# teach me PID

Transfer function: s^2+196/(s^2+100) Design a PID controller such that the first spike in the frequency response plot(bode diagram)is smoothed out.
The step response is oscillatory, but the Z-N tuning rules require it to be monotonic. The nyquist plot is singular due to poles on im axis, but Z-N rules require it to intersect the negative real axis. Can a PID controller be designed using Z-N rules?
Thanks
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Just went through older topics n found expert's comments on ZN tuning.....Does a better tuning method exist?
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Depends on whether you're talking about tuning on paper or tuning a real system.
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Scott
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You know darn well this is a student question. One can tell from the transfer function. So how do you calculate the gains on paper?
Peter Nachtwey
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This looks strange to me.

This sounds like home work to me.

Yep, one can see the damping factor is 0.

Yes, but I don't think they will work well for this.

Yes, this is obviously a homework problem. How do you get a transfer function where the order of the numerator is the same as then denominator?
I didn't have time to look at this in detail and take into account the zeros. I can place the three closed loop poles at -10 with the gains of Ki=5.012 Kp=1.02 and Kd=0.153. I used pole placement. If this is a student problem then the answer will not do you much good without knowing how to place the poles. One word of warning. I ignored the s^2 in the numerator. The best solution may require separate gains for the forward path so the result is a two degrees of freedom PID.
Look up pole placement or look for some of my threads where a mention Ackermanns method.
Peter Nachtwey
Peter Nachtwey
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What about dividing through by the denominator, and getting something along the lines of 1 + [As+B]/[s^2 + 100] instead of the transfer function given. It looks like it either turn into a mess, or turn into a nifty superposition problem.
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Scott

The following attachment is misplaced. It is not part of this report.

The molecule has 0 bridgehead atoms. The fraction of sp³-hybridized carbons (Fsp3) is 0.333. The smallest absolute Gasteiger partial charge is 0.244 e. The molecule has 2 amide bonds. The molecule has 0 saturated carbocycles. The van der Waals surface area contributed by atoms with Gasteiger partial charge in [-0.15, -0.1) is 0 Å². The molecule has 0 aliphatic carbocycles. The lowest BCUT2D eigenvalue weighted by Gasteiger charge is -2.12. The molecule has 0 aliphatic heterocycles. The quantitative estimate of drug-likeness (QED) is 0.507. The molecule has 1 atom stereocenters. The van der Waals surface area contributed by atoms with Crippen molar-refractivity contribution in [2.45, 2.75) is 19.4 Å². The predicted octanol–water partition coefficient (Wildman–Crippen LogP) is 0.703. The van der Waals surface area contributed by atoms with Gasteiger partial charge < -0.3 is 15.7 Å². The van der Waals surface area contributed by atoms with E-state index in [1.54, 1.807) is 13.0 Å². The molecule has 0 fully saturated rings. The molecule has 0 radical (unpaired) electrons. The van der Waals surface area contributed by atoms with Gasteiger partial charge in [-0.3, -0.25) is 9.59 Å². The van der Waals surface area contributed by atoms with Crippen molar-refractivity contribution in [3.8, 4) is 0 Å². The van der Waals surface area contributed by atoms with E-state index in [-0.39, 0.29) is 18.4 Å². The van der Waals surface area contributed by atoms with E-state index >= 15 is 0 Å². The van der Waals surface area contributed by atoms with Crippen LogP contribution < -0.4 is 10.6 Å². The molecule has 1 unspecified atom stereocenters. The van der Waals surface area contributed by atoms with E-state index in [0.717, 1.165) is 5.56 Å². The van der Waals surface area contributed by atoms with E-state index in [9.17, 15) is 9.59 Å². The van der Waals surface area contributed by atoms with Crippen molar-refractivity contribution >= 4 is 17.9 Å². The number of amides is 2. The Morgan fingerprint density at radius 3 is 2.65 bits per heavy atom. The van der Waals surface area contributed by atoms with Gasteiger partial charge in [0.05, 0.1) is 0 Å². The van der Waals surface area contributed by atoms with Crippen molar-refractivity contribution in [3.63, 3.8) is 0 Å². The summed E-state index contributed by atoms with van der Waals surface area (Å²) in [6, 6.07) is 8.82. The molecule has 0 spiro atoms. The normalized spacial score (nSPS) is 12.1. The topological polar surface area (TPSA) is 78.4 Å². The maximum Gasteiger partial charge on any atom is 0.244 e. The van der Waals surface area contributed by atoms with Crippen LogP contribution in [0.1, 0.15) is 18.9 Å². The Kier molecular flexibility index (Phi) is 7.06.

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On Wed, 09 Jan 2008 03:46:44 -0800, snovite wrote:

Would you like us to CC your professor with our responses?
Z-N rules are for tuning a system when you don't know, and never want to find out, the transfer function. If you have the transfer function already, then you can come up with a controller using pole placement.
Like Peter, I see some practical trouble involved with the improper fraction -- you're specifying a system that responds immediately, which simply doesn't happen in real life. Even if the above is an accurate model in that the real thing responded much faster than any controller you could devise, you'd probably be smart to intentionally add some lag to your controller, to prevent the controller's unmodeled dynamics from causing oscillation.
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Tim Wescott
Control systems and communications consulting
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Voltage divider??
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Scott
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On Thu, 10 Jan 2008 13:02:40 +0000, Scott Seidman wrote:

Divide it's length by the speed of light -- at best you'll see frequency dependent effects starting at around 1/10 the resulting frequency, depending on the physical design you may see them at much lower frequencies.
A better example for my purposes would be the op-amp. You can design circuits with it _assuming_ infinite gain, and do things like using resistive dividers for feedback. Many people do, in fact, and you can run into serious trouble with stability if you get too clever. This happens because while most op-amps these days have been carefully designed to be stable in a wide variety of circuits they cannot be stable in all; their propensity toward stability leads designers who aren't obsessive about it to fail to check, and they find those cases where the regular op-amp _isn't_ stable.
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Tim Wescott
Control systems and communications consulting
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Tim Wescott wrote:
...

meters -------------- is time. But what's a topsy-turvy among friends? meters/second
Jerry
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Engineering is the art of making what you want from things you can get.
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Pole placement doesn't work because the numerator is the same order as the denominator so ignore my previous answer. I used by last ditch tecnique which is to find the gains that minimize the sum of squarederror,SSE, between a desired closed loop transfer function's frequency response and the actual closed loop transfer function's frequency response.
The first .pdf shows how to smooth out the spike caused by the imaginary poles. It doesn't do anything about the imaginary zeros which cause the dip in the response.. The first .pdf calculates the gains and generates a Bode plot.
The next .pdf plots the poles and zeros. Notice the poles are in a safe location and clustered relatively close to the desired location ot -2PI. This removes the spike caused by the imaginary poles. ftp://ftp.deltacompsys.com/public/NG/Mathcad%20-%20T0C1-Min%20Bode%20snovite%20B.pdf
Notice that the proportional gain is negative. The proportional gain can be negative IF it is only used in the feed back path. This means the controller needs to be a I-PD controller.
This problem is not a good one for learning PID tuning, gain calculations or anything but frustration. It is a flawed problem so the answers aren't that good either.
Peter Nachtwey